Starry, valued at $1.76B, debuts on NYSE

Starry CEO Chet Kanojia is getting another shot at disruption, and this time, there’s no one blocking his path with legal arguments.

Boston-based Starry debuted on the New York Stock Exchange (NYSE) on Tuesday, opening at $8.84 per share and reaching a high of $9.88 before settling down to $9.62. Its debut was the result of a combination with FirstMark Horizon Acquisition Corp., a publicly traded special purpose acquisition company, or SPAC.

A lot of SPAC deals have gone south the past several months, but Starry and FirstMark persevered and closed their deal this week. It’s also worth noting that unlike the go-go days of the early wireless internet, IPOs are few and far between these days. So it’s a bit of a marvel that Starry made its debut at all.

The FirstMark transaction valued Starry at $1.76 billion, with gross proceeds of $176 million, the company said. Starry will continue to be led by co-founder and CEO Kanojia, accompanied by a management team that includes co-founder and CTO Joe Lipowski, whose career included stints at LoJack and Andrew Corporation.

Kanojia’s prior company, Aereo, filed for bankruptcy in 2014 after the U.S. Supreme Court ruled that it was violating copyright laws by capturing broadcast signals and delivering them to subscribers for free. With that company, Kanojia was challenging traditional broadcasters.

Today, with Starry, he’s going after cable companies. In just the past couple of years, wireless carriers like T-Mobile and Verizon more aggressively joined the fray with fixed wireless access (FWA) offerings of their own. 

Starry is disrupting the market by using IEEE 802.11-based technology and 24 GHz and 37 GHz spectrum to reach homes with its flavor of FWA. Starry pitches $50/month plans for "blazing fast" internet speeds.

“This is a complicated sector,” Kanojia told Fierce. Investors need to understand who’s doing what, the propagation, spectrum efficiencies and more. Starry, for example, designed and developed its technology stack entirely in house, combining its proprietary phased array antenna technology with MU-MIMO to deliver high-capacity bandwidth. According to Starry, it delivers superior propagation across the communities it serves.

Starry has been pretty consistent in its messaging, but Kanojia notes that people forget that Sprint tried this in a similar way with the Magic Box. What’s really changed? Not a whole lot when talking about the physics.

‘‘Everything we have shared technologically, performance-wise, has been consistent,” he said. “I think that’s beginning to take hold with investors as well. They’re beginning to say, ‘these guys are beginning to hit meaningful velocity now.’”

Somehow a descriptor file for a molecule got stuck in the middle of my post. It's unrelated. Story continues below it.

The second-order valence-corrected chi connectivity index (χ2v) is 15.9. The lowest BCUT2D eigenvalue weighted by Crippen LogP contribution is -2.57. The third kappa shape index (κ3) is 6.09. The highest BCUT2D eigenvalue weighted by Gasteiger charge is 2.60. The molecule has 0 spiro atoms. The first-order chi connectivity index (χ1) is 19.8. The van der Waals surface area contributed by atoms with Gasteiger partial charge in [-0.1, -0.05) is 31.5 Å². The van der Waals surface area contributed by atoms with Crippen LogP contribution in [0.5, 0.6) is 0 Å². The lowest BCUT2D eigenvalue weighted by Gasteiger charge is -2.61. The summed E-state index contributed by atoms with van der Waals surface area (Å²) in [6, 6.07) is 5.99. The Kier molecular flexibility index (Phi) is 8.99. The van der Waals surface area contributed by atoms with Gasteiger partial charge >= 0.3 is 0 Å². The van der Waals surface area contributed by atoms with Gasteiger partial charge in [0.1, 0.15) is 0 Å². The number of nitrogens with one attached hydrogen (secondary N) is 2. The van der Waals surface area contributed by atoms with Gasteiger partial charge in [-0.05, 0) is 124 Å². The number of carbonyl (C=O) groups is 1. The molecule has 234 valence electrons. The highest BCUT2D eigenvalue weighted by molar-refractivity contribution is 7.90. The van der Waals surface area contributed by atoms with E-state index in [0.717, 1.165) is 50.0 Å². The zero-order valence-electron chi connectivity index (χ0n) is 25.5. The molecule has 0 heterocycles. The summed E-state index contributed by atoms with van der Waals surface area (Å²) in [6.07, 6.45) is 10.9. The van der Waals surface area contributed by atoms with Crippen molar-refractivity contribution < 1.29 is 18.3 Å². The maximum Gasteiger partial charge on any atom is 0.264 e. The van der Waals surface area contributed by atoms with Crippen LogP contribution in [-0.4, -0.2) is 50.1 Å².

Starry has stated that it's poised for rapid expansion and aims to cover 25 million households by 2026 with a projected 1.4 million residential and small business subscribers.

Despite the pandemic, which limited access to some buildings at various stages of the Covid-19 outbreak, Starry is now deployed in six U.S. cities including Boston, New York, Los Angeles, Washington, D.C., Denver and Columbus, Ohio. It covers more than 5.3 million households.

Starry intends to further develop its offerings and expand its network, but it’s not naming new markets at this time. It currently provides Starry internet service to more than 340,000 units of multi-family housing.

Does Kanojia feel like this is his “second act”? Not really, he said. “I’m very fortunate that I have the opportunity to make things that I like to make, and more importantly, attract people around me who feel the same way and have the same value systems… First act, second act, third act, who knows? It’s creating meaningful things” and making it interesting.

Asked about what kinds of things Starry will be able to do now that it’s public, Kanojia said it’s kind of hard to justify going any faster than Starry is already moving, which is basically doubling business every year. That’s hard to do as a software company, and this one happens to involve software, hardware, infrastructure and customer acquisition, to name a few.

Plus, now it’s got wireless carriers like T-Mobile and Verizon trying to compete in what’s basically the same market.

“I think the market will segment itself out,” based on spectrum choices and business objectives that people are rolling out, such as urban versus rural, he said. There will be cross-over in some suburban parts, but overall, the sentiment seems to be that fixed wireless will create a lot of opportunity and disruption.

In that sense, it’s basically about hitting Starry's stride with the current strategy.

“The machine’s working,” he surmised. “Keep turning the crank. That’s kind of the goal.”